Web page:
DOI: 10.7717/peerj.1350/supp-1

Raw data—Relative expression of mRNA for glutamate transporters

DOI: 10.7717/peerj.1350/supp-2

Raw data—Relative expression of mRNA for kainate glutamate receptor subunits

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Raw data—Relative expression of mRNA for kainate glutamate receptor subunits

DOI: 10.7717/peerj.1350/supp-4

Raw data—Relative expression of mRNA for NMDA glutamate receptor subunits

DOI: 10.7717/peerj.1350/supp-5

Raw data—Relative expression of mRNA for metabotropic glutamate receptor

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Raw data—Effects of paclitaxel on glial fibrillaryacidic protein (GFAP) immunoreactivity in the anterior cingulate cortex (ACC) on vehicle-treated mouse number 1

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Raw data—Effects of paclitaxel on glial fibrillary acidic protein (GFAP) immunoreactivity in the anterior cingulate cortex (ACC) on vehicle-treated mouse number 2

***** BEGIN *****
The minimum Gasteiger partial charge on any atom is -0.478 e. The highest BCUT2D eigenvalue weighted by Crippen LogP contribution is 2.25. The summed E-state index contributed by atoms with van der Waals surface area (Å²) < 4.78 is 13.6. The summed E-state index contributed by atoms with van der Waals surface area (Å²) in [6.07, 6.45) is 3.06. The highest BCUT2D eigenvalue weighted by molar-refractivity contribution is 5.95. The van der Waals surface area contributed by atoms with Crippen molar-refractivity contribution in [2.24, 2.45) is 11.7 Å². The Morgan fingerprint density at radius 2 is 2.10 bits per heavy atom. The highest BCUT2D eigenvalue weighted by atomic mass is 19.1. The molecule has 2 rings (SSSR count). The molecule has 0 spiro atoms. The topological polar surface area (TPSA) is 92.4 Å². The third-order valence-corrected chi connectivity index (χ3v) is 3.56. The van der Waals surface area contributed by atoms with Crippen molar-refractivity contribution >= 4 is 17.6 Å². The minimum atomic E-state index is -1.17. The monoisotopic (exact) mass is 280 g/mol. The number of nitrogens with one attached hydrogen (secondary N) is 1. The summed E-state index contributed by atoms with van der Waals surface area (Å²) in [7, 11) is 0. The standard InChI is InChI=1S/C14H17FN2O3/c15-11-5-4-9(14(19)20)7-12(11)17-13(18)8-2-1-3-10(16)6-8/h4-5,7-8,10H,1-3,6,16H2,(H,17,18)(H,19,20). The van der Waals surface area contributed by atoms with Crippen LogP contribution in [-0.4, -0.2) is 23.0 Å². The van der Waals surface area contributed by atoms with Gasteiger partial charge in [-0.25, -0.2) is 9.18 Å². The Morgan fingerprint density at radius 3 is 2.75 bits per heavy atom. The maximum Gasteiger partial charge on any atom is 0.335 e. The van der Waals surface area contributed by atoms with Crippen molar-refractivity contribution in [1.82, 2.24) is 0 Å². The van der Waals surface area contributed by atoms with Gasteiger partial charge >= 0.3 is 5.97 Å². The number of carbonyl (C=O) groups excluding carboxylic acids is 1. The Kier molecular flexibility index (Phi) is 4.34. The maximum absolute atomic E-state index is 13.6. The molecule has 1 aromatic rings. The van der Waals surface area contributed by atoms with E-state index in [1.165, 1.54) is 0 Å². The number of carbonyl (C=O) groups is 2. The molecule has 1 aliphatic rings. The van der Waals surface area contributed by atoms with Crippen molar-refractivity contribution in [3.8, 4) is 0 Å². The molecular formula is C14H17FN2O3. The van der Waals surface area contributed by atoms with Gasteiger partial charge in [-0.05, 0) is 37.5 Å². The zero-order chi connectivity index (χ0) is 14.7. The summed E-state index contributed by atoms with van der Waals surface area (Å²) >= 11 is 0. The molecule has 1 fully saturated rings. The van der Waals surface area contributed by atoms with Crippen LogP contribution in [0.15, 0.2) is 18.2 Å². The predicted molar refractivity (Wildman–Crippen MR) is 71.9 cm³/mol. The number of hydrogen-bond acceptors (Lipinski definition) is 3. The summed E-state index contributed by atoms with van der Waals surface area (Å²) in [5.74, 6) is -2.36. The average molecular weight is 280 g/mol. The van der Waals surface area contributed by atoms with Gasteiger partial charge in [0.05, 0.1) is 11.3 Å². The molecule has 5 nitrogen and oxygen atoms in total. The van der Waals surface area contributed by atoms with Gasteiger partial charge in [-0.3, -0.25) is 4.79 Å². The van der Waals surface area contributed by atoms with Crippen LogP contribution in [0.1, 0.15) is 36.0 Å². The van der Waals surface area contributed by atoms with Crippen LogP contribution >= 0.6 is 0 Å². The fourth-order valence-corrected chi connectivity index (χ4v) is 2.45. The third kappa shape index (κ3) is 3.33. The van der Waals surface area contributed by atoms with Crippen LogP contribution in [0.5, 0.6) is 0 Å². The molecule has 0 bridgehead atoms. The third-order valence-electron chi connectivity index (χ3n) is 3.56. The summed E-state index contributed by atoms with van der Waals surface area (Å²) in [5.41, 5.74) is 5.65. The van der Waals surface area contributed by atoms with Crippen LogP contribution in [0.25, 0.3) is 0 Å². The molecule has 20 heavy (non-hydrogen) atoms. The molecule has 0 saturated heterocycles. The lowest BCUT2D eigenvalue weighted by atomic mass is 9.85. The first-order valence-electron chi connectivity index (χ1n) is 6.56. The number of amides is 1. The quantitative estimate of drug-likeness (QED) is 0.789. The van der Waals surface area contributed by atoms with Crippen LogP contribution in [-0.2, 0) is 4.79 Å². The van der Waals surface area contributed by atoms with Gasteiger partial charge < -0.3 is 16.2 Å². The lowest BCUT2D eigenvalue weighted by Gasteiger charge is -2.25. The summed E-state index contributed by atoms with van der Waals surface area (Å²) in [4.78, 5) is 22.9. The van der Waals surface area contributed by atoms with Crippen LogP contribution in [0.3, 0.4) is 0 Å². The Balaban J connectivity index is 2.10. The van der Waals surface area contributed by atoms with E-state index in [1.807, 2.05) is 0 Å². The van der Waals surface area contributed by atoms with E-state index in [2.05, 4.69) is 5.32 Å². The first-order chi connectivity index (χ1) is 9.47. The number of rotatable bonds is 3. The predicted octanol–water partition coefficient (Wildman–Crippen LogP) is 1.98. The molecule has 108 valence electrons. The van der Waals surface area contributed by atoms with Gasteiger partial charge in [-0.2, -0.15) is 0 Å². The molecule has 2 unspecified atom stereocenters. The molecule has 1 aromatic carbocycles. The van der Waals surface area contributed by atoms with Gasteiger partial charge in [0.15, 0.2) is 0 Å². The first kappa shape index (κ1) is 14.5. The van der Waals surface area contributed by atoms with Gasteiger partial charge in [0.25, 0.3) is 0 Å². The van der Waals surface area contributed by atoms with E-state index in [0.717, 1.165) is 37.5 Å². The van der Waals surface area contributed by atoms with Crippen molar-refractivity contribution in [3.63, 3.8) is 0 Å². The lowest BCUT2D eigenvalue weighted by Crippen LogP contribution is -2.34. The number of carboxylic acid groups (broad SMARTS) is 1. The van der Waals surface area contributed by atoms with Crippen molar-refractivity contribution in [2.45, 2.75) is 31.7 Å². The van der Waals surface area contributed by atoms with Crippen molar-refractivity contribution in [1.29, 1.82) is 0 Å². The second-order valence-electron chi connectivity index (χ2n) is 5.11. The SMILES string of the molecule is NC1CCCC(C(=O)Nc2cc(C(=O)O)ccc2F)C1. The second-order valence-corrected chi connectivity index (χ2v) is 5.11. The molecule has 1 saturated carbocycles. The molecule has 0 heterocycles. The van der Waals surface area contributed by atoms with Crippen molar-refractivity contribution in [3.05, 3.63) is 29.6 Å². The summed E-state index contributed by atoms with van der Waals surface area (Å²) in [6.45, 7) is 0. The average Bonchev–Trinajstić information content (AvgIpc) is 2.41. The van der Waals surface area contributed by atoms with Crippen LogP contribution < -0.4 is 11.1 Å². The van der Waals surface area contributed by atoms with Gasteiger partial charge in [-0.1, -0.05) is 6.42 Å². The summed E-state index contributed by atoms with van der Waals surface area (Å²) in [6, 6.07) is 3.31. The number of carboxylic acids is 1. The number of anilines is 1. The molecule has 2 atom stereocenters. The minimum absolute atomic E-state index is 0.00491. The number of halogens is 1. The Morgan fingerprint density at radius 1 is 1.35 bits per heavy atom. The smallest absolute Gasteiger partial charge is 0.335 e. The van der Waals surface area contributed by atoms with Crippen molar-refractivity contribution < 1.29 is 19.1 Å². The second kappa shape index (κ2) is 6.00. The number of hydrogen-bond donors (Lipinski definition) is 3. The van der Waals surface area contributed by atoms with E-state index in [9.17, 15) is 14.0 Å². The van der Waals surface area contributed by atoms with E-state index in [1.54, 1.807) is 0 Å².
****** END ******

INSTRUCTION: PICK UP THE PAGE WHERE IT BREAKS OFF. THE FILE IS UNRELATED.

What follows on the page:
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Raw data—Effects of paclitaxel on glial fibrillary acidic protein (GFAP) immunoreactivity in the anterior cingulate cortex (ACC) on vehicle-treated mouse number 3

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Raw data—Effects of paclitaxel on glial fibrillary acidic protein (GFAP) immunoreactivity in the anterior cingulate cortex (ACC) on paclitaxel-treated mouse number 1

DOI: 10.7717/peerj.1350/supp-10

Raw data—Effects of paclitaxel on glial fibrillary acidic protein (GFAP) immunoreactivity in the anterior cingulate cortex (ACC) on paclitaxel-treated mouse number 2

DOI: 10.7717/peerj.1350/supp-11

Raw data—Effects of paclitaxel on glial fibrillary acidic protein (GFAP) immunoreactivity in the anterior cingulate cortex (ACC) on paclitaxel-treated mouse number 3

DOI: 10.7717/peerj.1350/supp-12